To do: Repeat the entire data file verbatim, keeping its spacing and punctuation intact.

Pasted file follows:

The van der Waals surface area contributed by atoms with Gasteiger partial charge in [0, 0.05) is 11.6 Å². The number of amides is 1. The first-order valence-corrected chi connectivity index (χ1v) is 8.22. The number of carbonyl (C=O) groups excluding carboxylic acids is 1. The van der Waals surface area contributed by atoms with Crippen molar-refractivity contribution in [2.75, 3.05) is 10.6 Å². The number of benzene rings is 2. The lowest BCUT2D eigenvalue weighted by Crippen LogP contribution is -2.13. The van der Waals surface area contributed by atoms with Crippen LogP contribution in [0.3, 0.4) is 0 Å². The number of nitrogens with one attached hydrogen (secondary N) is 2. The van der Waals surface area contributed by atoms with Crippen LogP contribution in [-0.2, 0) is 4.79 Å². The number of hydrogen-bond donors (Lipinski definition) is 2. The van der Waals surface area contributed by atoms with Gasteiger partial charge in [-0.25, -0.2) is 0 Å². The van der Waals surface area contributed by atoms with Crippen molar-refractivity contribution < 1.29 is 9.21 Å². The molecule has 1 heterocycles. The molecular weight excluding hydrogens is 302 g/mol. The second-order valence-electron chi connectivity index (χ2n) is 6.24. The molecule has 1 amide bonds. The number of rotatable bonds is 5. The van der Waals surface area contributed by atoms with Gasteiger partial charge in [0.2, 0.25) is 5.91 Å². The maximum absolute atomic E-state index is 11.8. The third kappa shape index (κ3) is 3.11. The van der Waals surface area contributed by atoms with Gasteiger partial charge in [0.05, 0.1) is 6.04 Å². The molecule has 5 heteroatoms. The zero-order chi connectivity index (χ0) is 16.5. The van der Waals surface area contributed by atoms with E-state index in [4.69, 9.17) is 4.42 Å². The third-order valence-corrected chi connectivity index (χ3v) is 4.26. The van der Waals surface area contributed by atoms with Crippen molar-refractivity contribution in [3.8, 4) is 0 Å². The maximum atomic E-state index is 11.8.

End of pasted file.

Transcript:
The van der Waals surface area contributed by atoms with Gasteiger partial charge in [0, 0.05) is 11.6 Å². The number of amides is 1. The first-order valence-corrected chi connectivity index (χ1v) is 8.22. The number of carbonyl (C=O) groups excluding carboxylic acids is 1. The van der Waals surface area contributed by atoms with Crippen molar-refractivity contribution in [2.75, 3.05) is 10.6 Å². The number of benzene rings is 2. The lowest BCUT2D eigenvalue weighted by Crippen LogP contribution is -2.13. The van der Waals surface area contributed by atoms with Crippen LogP contribution in [0.3, 0.4) is 0 Å². The number of nitrogens with one attached hydrogen (secondary N) is 2. The van der Waals surface area contributed by atoms with Crippen LogP contribution in [-0.2, 0) is 4.79 Å². The number of hydrogen-bond donors (Lipinski definition) is 2. The van der Waals surface area contributed by atoms with Gasteiger partial charge in [-0.25, -0.2) is 0 Å². The van der Waals surface area contributed by atoms with Crippen molar-refractivity contribution < 1.29 is 9.21 Å². The molecule has 1 heterocycles. The molecular weight excluding hydrogens is 302 g/mol. The second-order valence-electron chi connectivity index (χ2n) is 6.24. The molecule has 1 amide bonds. The number of rotatable bonds is 5. The van der Waals surface area contributed by atoms with Gasteiger partial charge in [0.2, 0.25) is 5.91 Å². The maximum absolute atomic E-state index is 11.8. The third kappa shape index (κ3) is 3.11. The van der Waals surface area contributed by atoms with Gasteiger partial charge in [0.05, 0.1) is 6.04 Å². The molecule has 5 heteroatoms. The zero-order chi connectivity index (χ0) is 16.5. The van der Waals surface area contributed by atoms with E-state index in [4.69, 9.17) is 4.42 Å². The third-order valence-corrected chi connectivity index (χ3v) is 4.26. The van der Waals surface area contributed by atoms with Crippen molar-refractivity contribution in [3.8, 4) is 0 Å². The maximum atomic E-state index is 11.8.